Research Justice believes that communities are experts. Communities have first hand experience of oppressions, and research is a tool to package those experiences so that it can be used strategically to affect change. But is it "Just Research" or "just research"?
1. Are recognized as experts;
2. Have equal access to and control over information that impacts the community;
3. Have the capacity to produce research that reflects the community’s experiences;
4. Are able to use all forms of community knowledge to effectively advance their agenda.
The Research Justice Track aims to gather stories, models, and practices of communities reclaiming research and using them as tools for social change.
We call for sessions that fall into the following categories:
- How-to: workshops, tools, methods, models, skillshares. Specifically, open data, open source, data visualizations, mapping, Participatory Action Research (PAR), media-based organizing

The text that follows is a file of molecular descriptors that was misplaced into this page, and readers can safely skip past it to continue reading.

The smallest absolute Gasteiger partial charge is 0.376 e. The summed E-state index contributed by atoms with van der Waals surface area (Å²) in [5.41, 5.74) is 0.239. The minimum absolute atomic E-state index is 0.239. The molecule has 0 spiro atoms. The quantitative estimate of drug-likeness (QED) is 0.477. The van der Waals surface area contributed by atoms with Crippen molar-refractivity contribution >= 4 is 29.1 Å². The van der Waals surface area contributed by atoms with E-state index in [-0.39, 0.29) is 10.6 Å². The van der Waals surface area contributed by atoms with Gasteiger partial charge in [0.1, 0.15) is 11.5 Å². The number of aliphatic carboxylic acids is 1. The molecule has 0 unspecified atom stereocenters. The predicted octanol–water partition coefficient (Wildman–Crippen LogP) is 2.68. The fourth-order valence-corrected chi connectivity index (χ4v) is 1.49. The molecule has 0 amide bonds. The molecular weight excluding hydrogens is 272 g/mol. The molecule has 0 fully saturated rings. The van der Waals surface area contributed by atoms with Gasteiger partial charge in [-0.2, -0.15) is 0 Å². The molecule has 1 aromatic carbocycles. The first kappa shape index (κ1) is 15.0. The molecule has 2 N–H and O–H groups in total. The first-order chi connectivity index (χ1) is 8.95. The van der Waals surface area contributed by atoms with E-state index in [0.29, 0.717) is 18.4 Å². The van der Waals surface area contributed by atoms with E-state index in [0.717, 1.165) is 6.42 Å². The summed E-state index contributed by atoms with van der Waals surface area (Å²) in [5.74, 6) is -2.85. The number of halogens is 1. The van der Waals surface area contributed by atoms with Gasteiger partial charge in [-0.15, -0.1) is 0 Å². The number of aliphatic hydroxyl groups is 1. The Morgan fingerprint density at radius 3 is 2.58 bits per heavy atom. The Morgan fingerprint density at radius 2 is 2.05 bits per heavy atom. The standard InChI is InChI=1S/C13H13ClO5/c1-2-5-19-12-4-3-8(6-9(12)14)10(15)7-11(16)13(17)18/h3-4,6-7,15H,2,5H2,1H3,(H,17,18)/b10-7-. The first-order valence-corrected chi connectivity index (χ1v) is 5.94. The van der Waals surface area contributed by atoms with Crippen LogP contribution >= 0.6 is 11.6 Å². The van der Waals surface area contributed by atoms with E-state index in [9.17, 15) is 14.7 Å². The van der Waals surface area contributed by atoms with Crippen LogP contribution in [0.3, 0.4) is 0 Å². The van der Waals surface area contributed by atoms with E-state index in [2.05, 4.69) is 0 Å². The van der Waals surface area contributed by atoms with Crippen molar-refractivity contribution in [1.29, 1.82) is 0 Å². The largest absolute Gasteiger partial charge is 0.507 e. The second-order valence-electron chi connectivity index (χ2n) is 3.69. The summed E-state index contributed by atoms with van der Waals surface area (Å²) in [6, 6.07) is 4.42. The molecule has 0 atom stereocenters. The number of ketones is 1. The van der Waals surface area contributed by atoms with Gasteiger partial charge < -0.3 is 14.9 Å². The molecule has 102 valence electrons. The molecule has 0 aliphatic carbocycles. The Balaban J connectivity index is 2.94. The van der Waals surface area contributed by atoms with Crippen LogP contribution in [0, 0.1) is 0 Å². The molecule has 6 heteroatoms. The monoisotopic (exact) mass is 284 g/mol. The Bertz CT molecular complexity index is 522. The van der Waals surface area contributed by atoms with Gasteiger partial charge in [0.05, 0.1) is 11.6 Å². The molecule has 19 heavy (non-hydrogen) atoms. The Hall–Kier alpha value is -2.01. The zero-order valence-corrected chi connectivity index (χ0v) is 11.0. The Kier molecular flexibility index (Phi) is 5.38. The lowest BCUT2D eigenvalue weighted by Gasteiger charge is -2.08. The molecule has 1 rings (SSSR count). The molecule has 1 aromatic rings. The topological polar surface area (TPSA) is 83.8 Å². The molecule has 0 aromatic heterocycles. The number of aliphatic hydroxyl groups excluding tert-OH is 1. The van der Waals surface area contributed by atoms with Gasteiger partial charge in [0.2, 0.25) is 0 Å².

- Ideas: theory, strategy, history, labor, postcolonial, decolonial, movement-based research, liberatory knowledge, revolutionary inquiry, critical participatory action research (PAR).
- Case studies and examples: research projects such as excluded workers, union organizing, youth models, indigenous models. Case studies highlighting challenges and lessons learned. Research used to create change. Curriculum used to teach about data in a way that is inclusive and engaging.
Proposals are due March 8, 2013 at midnight.
You may post comments or questions for the organizers on the Research Justice discussion page on AMPtalk.